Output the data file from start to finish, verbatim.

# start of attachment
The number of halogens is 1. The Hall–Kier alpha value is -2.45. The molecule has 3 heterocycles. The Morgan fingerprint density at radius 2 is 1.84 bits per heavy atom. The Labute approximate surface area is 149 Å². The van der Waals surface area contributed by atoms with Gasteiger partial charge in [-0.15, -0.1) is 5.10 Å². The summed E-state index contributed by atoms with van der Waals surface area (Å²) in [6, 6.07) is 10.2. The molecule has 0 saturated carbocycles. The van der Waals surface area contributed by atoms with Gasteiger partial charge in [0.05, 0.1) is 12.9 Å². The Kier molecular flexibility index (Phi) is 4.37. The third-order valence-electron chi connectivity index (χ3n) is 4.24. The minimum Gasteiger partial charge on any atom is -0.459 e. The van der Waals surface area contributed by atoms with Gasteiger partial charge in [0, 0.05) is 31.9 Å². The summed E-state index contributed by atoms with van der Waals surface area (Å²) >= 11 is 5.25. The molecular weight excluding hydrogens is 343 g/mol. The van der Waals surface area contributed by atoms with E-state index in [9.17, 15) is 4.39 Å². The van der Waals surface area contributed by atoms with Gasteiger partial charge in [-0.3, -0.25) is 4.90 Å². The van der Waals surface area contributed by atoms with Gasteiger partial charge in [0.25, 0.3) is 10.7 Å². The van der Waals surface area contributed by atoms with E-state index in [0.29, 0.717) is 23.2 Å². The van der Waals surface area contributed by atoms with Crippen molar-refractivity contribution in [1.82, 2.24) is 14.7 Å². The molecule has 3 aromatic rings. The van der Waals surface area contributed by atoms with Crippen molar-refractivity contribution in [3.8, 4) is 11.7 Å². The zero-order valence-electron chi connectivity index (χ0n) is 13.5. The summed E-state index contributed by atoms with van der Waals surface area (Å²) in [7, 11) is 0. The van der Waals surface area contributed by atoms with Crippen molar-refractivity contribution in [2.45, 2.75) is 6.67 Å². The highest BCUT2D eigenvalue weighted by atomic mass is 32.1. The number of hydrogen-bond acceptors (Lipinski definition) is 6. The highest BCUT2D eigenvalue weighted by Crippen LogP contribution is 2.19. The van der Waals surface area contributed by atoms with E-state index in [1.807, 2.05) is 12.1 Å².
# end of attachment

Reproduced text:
The number of halogens is 1. The Hall–Kier alpha value is -2.45. The molecule has 3 heterocycles. The Morgan fingerprint density at radius 2 is 1.84 bits per heavy atom. The Labute approximate surface area is 149 Å². The van der Waals surface area contributed by atoms with Gasteiger partial charge in [-0.15, -0.1) is 5.10 Å². The summed E-state index contributed by atoms with van der Waals surface area (Å²) in [6, 6.07) is 10.2. The molecule has 0 saturated carbocycles. The van der Waals surface area contributed by atoms with Gasteiger partial charge in [0.05, 0.1) is 12.9 Å². The Kier molecular flexibility index (Phi) is 4.37. The third-order valence-electron chi connectivity index (χ3n) is 4.24. The minimum Gasteiger partial charge on any atom is -0.459 e. The van der Waals surface area contributed by atoms with Gasteiger partial charge in [0, 0.05) is 31.9 Å². The summed E-state index contributed by atoms with van der Waals surface area (Å²) >= 11 is 5.25. The molecular weight excluding hydrogens is 343 g/mol. The van der Waals surface area contributed by atoms with E-state index in [9.17, 15) is 4.39 Å². The van der Waals surface area contributed by atoms with Gasteiger partial charge in [-0.3, -0.25) is 4.90 Å². The van der Waals surface area contributed by atoms with Gasteiger partial charge in [0.25, 0.3) is 10.7 Å². The van der Waals surface area contributed by atoms with E-state index in [0.29, 0.717) is 23.2 Å². The van der Waals surface area contributed by atoms with Crippen molar-refractivity contribution in [1.82, 2.24) is 14.7 Å². The molecule has 3 aromatic rings. The van der Waals surface area contributed by atoms with Crippen molar-refractivity contribution in [3.8, 4) is 11.7 Å². The zero-order valence-electron chi connectivity index (χ0n) is 13.5. The summed E-state index contributed by atoms with van der Waals surface area (Å²) in [7, 11) is 0. The van der Waals surface area contributed by atoms with Crippen molar-refractivity contribution in [2.45, 2.75) is 6.67 Å². The highest BCUT2D eigenvalue weighted by atomic mass is 32.1. The number of hydrogen-bond acceptors (Lipinski definition) is 6. The highest BCUT2D eigenvalue weighted by Crippen LogP contribution is 2.19. The van der Waals surface area contributed by atoms with E-state index in [1.807, 2.05) is 12.1 Å².